Lecture delivered by Brother Bashier Rahim on Thursday night 11 April 2019 at Ahlul Bait (a.s) Masjid in Ottery, Cape Town on celebration of birth anniversary of Imam Zainul Abideen (a.s) and Abil Fadlil Abbas.

Today was 5th Shabaan wherein we commemorated the anniversary of the birth of the 4th Imam of the Ahlul Bait (a.s), Imam Ali bin Husayn Zainul Abideen (a.s).

And yesterday 4th Shabaan we commemorated the birth of the great standard bearer and commander of Imam Husayn (a.s) in Karbala, Abil Fadlil Abbas.

On these auspicious occassions we sincerely convey our congratulations to the Imam of Our Time, Imam Mahdi (a.s), all the Ulama, Maraji and lovers of the Holy Household and humanity at large.

Imam Zainul Abideen (a.s) has a long biography that makes very interesting reading. He was formally an Imam for 34 years which is the period after Karbala until his martyrdom and which is relatively long and had vast experiences from which we learn.

Ayatullah Muhammad Baqir Qarashi wrote biographies of various of the Imams of the Ahlul Bait (a.s) and one such biography is that of the 4th Imam Zainul Abideen (a.s).


In this book we learn about various aspects of his eventful life where each is a detailed discussion. But for brevity there are issues like:

– his lineage – his mother was a Persian princess – thus the issue of cross cultural marriage is highlighted and the impact of that and what we can learn in our time on this issue

– he was orphaned soon after birth and can learn a lot from that experience as our society locally and internationally has a huge challenge of dealing with so many orphans

– his relationship with his step mothers and the utmost Akhlaq and respect he showed them as if they were his biological mothers

– his various titles, and why in particular he is called Zainul Abideen and Sayyidus Saajideen

– his overall character and Akhlaq

– his long Imamate and the extreme social degeneration he had to deal with

– him being considered by all Muslims as one of greatest from the era of the Tabe-een which is the second generation and what that practically means for us today

– what great sahabah and famous historians have to say about him and how the sufis find him to be their spiritual haven

– the great tragedy of Karbala and his role in keeping its message alive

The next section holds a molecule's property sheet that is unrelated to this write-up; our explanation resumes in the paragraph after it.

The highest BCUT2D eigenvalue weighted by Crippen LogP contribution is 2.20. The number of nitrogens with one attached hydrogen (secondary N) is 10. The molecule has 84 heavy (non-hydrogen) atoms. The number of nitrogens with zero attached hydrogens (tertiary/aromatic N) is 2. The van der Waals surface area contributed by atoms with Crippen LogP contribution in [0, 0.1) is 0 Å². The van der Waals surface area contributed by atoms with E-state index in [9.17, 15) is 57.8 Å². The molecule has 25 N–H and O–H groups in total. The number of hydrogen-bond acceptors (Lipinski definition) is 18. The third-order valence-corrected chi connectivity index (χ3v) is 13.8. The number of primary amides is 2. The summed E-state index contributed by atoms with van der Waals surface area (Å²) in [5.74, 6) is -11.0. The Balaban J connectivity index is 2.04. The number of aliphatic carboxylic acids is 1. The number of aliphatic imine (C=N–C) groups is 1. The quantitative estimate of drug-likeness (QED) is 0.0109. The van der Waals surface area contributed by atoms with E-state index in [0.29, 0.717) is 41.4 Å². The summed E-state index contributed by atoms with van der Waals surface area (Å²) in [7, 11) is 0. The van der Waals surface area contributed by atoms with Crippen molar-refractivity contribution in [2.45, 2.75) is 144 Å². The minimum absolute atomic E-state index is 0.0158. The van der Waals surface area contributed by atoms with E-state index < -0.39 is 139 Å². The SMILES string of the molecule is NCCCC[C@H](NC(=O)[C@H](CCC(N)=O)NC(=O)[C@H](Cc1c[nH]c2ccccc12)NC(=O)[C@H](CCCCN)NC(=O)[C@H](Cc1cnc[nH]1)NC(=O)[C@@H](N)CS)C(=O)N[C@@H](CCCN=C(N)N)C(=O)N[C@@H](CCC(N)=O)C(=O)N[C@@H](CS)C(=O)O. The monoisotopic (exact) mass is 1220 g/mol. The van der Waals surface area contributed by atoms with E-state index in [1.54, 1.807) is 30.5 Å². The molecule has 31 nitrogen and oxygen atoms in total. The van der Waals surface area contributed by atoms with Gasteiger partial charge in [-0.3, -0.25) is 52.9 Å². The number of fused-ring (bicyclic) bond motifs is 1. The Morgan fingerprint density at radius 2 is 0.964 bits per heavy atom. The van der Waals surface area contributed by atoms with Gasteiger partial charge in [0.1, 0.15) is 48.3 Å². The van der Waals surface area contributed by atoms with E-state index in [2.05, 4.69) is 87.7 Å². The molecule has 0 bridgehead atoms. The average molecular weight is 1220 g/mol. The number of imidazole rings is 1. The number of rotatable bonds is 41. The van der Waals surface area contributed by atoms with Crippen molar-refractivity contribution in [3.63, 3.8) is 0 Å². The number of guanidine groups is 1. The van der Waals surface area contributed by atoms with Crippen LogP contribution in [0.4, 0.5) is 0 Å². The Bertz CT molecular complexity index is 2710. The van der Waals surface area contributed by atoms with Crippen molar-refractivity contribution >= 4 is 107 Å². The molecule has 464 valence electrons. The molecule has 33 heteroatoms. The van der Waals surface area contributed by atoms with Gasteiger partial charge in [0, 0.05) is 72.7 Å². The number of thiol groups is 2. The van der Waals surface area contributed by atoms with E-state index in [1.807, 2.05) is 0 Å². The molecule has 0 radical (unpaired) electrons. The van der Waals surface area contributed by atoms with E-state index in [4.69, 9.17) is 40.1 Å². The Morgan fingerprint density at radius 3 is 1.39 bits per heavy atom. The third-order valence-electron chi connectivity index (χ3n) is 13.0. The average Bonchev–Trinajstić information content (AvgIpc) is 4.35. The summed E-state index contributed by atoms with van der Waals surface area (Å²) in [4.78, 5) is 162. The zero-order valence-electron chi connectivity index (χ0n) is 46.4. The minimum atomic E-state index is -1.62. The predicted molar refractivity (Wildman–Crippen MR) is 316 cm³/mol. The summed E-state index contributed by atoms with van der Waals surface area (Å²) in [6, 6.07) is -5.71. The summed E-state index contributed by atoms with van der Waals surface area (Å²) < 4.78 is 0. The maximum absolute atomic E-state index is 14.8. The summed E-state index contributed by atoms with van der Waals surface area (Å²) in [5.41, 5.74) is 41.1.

– various aspects of his worship from salaah to fasting to haj to caring for the poor to the great heritage of Duas for virtually every occassion he taught us

– to the religious sciences and his contribution and being of the first who formally organised the framework for teaching Islamic Law

– his famous treatise on rights

– the long list of great students and companions he produced

– to the era of numerous rulers that he lived in and how they are forgotten but his name is alive and will remain as such

And I think we have some exposure to some of these aspects of his life but his reality remains a mystery to us that still requires much uncovering.


I would like to make a comment about the well known legacy of Imam Zainul Abideen (a.s) which is an issue that we should always be thinking about on different levels at least once a day or once a week. If we don’t do this, then we are NEVER going to leave behind much of a legacy worth speaking about.

In the USA biologists studied certain areas of their environment which they had found had withered and become very barren. They found that huge beautiful lakes in an area called Yellowstone had dried up, the vast vegetation had dried up, the variety of animal numbers had gone down while certain animals like deer was over populated, the variety of bird life had dissapeared, the trout and fish life they got from the rivers was gone, the variety of insects that were commonly found there had dissapeared, etc. They also found that for almost 70 years that a particular predator called the grey wolf was not in the environment anymore. A once beautiful landscape had reduced to something close to what a desert looks like.

So what did they do? They reintroduced the grey wolf into the environment – and the biologists are amazed until this very day of the results. The entire environment changed.

The deer who were too much in the environment and eating up all the greenery – their numbers reduced as the wolves hunted them, the trees started growing again, the birds returned, the insects returned, other animals dependent on greenery returned, the rains returned and the lake filled up and rivers flowed and fish returned and balance in the ecosystem came back. The variety in the biosphere was reestablished. And that area of Yellowstone is once again a beautiful place to live in.